Walter Arnold Hadlee
June 04, 1915, Lincoln, Canterbury
September 29, 2006, Windermere Home, Christchurch, (aged 91y 117d)
Right hand bat
Right arm medium
Christchurch Boys High School
Aa Walter Hadlee was complimented in 1969 on his son Dayle being the first of his lads to be picked by New Zealand, Walter said, with deep feeling: "They got the wrong Hadlee." Dayle's brother Barry was a tall, fluent batsman promising to develop along his father's classical lines, Dayle not yet so accomplished as a fast bowler. Richard was only 18 - his debut would come four years later. That comment came hauntingly back when Walter Hadlee, aged 91 and 75 years captivated by cricket, breathed his last in his beloved Christchurch.
No man had contributed more to the history, the traditions, the occasional quirks of New Zealand cricket than Walter Hadlee, the player, captain, selector and manager of New Zealand teams, board member, chairman and president of the New Zealand Cricket Council, and the first New Zealander to stand as an equal among international administrators. Along the way, Walter Hadlee gained the OBE, then a CBE - but his son Richard got the knighthood for services on the field. Without any disrespect to Sir Richard, I suspect that when they came to put a Hadlee among the knights of the realm, again 'they got the wrong Hadlee'.
Born just south of Christchurch, son of a blacksmith, the young Walter followed the usual rugby-cricket traditions of the pre-Depression years, and flourished at Christchurch Boys' High School, then and now famous for its sporting traditions.
It was one of these that sparked Hadlee's love of cricket. Three CBHS old boys, Curly Page, Bill Merritt and Ian Cromb, spoke at a school assembly before they left for the 1931 cricket tour of England. Page said: "There is no reason why some boy or boys in this assembly should not be in the next New Zealand team to tour England."
That set the course for Hadlee's cricketing saga. He toured England in 1937, and captained that superb New Zealand side in the equally splendid English summer of 1949 with such dedication and determination that anything afterward seemed anti-climactic. After 11 Tests between 1937 and 1951 and 117 first-class matches between 1933 and 1952 Hadlee was already a member of the NZCC board, and maintained that position until 1984. He spent the remaining 22 years with his stalwart wife Lilla (they met on board ship when Hadlee was travelling with the New Zealanders to England in 1937) in mellow autumn, changing his active sport to lawn bowls, and ever ready to work for a worthy cause, be it in cricket, charity or religious good works.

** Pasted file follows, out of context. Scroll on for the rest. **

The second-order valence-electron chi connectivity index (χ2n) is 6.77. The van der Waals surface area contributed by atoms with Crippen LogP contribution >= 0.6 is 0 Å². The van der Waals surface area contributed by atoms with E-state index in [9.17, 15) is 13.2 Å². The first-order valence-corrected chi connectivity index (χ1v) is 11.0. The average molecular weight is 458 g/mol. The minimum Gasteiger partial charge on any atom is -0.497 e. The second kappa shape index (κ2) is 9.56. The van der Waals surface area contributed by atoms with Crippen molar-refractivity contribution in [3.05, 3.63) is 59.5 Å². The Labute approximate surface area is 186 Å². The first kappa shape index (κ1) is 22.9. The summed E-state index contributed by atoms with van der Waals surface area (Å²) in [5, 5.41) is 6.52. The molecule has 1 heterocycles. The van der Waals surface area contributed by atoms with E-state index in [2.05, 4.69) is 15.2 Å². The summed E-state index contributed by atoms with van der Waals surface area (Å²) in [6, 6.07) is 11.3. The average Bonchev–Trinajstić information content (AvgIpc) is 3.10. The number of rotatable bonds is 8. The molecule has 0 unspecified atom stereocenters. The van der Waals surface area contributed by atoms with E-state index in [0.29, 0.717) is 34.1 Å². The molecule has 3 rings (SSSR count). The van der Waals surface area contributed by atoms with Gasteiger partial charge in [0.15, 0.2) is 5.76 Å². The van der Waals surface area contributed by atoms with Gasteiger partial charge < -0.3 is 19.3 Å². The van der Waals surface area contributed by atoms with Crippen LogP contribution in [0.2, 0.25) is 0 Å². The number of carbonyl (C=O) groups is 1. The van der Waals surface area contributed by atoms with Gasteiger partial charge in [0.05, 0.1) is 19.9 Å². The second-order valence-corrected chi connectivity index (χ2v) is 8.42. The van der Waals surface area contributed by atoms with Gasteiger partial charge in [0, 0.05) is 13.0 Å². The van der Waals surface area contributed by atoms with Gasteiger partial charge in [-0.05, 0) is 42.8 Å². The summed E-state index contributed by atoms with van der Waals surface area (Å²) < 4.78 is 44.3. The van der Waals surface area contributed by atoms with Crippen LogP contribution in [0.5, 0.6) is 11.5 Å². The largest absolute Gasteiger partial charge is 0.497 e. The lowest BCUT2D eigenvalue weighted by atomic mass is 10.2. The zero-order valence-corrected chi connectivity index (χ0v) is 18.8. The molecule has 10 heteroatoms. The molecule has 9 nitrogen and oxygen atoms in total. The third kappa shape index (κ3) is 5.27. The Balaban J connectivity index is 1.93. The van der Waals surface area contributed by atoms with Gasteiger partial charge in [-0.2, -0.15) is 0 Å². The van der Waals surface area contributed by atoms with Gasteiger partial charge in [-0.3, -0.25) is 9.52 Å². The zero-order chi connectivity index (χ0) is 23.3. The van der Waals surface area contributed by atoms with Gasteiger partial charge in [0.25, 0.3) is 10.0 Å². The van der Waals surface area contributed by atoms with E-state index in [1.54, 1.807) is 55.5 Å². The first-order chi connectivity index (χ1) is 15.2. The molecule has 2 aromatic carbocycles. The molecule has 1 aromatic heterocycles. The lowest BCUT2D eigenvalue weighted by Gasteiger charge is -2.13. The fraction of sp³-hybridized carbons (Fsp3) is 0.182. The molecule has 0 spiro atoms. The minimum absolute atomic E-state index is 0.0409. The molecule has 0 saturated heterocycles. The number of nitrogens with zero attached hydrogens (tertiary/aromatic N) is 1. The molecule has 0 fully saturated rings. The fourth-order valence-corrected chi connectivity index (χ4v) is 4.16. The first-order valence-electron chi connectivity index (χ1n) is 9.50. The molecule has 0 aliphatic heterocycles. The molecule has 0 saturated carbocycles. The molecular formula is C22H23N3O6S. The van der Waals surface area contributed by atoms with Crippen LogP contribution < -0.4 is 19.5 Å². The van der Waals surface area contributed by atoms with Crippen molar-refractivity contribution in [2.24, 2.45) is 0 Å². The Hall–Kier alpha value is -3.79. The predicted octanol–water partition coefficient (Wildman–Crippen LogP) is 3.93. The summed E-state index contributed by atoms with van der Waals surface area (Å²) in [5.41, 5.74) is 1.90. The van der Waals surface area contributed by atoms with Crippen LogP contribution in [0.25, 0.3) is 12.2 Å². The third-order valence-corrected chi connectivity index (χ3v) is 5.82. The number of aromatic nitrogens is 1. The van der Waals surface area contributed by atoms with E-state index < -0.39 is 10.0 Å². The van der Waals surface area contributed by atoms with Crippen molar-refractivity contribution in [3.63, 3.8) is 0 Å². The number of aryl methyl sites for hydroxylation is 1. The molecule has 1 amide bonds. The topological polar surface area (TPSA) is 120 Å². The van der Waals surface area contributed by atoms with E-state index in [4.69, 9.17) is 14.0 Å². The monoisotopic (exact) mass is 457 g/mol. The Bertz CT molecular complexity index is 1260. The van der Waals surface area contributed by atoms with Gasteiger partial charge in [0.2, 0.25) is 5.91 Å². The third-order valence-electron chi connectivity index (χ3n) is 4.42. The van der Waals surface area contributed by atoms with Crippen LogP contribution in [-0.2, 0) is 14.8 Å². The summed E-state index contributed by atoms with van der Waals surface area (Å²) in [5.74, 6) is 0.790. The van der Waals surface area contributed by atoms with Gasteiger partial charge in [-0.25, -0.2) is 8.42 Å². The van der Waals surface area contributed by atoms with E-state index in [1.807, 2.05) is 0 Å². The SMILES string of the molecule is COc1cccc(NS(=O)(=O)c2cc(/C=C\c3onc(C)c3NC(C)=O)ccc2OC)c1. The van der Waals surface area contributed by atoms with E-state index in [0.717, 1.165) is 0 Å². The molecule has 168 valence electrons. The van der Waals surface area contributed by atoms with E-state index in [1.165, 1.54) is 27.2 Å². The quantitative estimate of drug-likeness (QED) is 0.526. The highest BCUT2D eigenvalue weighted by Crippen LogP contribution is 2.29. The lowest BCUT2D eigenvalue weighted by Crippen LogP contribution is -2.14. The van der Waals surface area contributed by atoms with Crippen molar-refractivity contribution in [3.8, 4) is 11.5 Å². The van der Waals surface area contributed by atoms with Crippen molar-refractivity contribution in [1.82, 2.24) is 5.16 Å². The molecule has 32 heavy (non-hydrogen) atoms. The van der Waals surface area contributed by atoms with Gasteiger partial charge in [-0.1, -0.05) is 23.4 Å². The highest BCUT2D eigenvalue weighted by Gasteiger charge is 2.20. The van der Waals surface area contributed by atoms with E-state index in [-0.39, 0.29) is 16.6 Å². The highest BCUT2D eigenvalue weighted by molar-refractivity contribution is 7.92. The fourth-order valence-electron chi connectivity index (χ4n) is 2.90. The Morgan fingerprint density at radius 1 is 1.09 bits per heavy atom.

Sometimes Hadlee appeared uncertain of New Zealand's future direction. He captained them in the dreadful one-off Test against Australia in 1945-46 when New Zealand were bowled out for 42 and 54 and allowed New Zealand to slip to country-cousin status with Australia until 1973. He blocked the move to appoint a coach for the 1958 and 1965 tours of England at a time when New Zealand desperately needed well-trained players. The fact that the coach in question was Mervyn Wallace, one of his finest batting lieutenants on the 1949 tour, made it all the more disappointing.
Much to his discomfort Hadlee was blacklisted by SANROC (the South African Non-Racial Olympic Committee) in the early 1980s when he wrote an article for Wisden calling for South Africa to be re-admitted to international cricket. Hadlee had been on a fact-finding tour of South Africa, and was upset by the black-listing since he and his colleague Gordon Leggat had been quiet members of the No-Maoris-No- Tour protest movement against the All Blacks' tour in 1960.
As Walter Hadlee headed off into the sunset, there came election to the New Zealand sporting hall of fame. But alas the knighthood that his long love-affair with cricket deserved never came.
Don Cameron, The Wisden Cricketer
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